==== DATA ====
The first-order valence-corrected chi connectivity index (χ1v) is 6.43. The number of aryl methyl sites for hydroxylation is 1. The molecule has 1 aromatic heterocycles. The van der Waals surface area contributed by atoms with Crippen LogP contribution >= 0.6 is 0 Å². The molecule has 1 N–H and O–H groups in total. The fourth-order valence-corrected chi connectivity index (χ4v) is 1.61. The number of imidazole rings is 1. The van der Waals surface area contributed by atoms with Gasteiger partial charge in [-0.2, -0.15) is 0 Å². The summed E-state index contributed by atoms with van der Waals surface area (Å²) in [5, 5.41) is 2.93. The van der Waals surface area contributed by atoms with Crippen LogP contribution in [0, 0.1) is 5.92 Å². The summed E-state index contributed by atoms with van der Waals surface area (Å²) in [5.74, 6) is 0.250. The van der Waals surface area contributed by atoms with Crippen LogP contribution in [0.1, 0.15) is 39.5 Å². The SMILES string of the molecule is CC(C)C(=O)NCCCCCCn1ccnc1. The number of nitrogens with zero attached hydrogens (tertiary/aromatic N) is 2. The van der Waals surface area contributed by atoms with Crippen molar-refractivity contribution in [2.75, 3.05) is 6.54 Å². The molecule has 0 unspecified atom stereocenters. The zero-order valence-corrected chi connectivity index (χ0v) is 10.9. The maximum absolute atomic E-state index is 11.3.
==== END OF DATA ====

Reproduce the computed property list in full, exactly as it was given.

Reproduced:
The first-order valence-corrected chi connectivity index (χ1v) is 6.43. The number of aryl methyl sites for hydroxylation is 1. The molecule has 1 aromatic heterocycles. The van der Waals surface area contributed by atoms with Crippen LogP contribution >= 0.6 is 0 Å². The molecule has 1 N–H and O–H groups in total. The fourth-order valence-corrected chi connectivity index (χ4v) is 1.61. The number of imidazole rings is 1. The van der Waals surface area contributed by atoms with Gasteiger partial charge in [-0.2, -0.15) is 0 Å². The summed E-state index contributed by atoms with van der Waals surface area (Å²) in [5, 5.41) is 2.93. The van der Waals surface area contributed by atoms with Crippen LogP contribution in [0, 0.1) is 5.92 Å². The summed E-state index contributed by atoms with van der Waals surface area (Å²) in [5.74, 6) is 0.250. The van der Waals surface area contributed by atoms with Crippen LogP contribution in [0.1, 0.15) is 39.5 Å². The SMILES string of the molecule is CC(C)C(=O)NCCCCCCn1ccnc1. The number of nitrogens with zero attached hydrogens (tertiary/aromatic N) is 2. The van der Waals surface area contributed by atoms with Crippen molar-refractivity contribution in [2.75, 3.05) is 6.54 Å². The molecule has 0 unspecified atom stereocenters. The zero-order valence-corrected chi connectivity index (χ0v) is 10.9. The maximum absolute atomic E-state index is 11.3.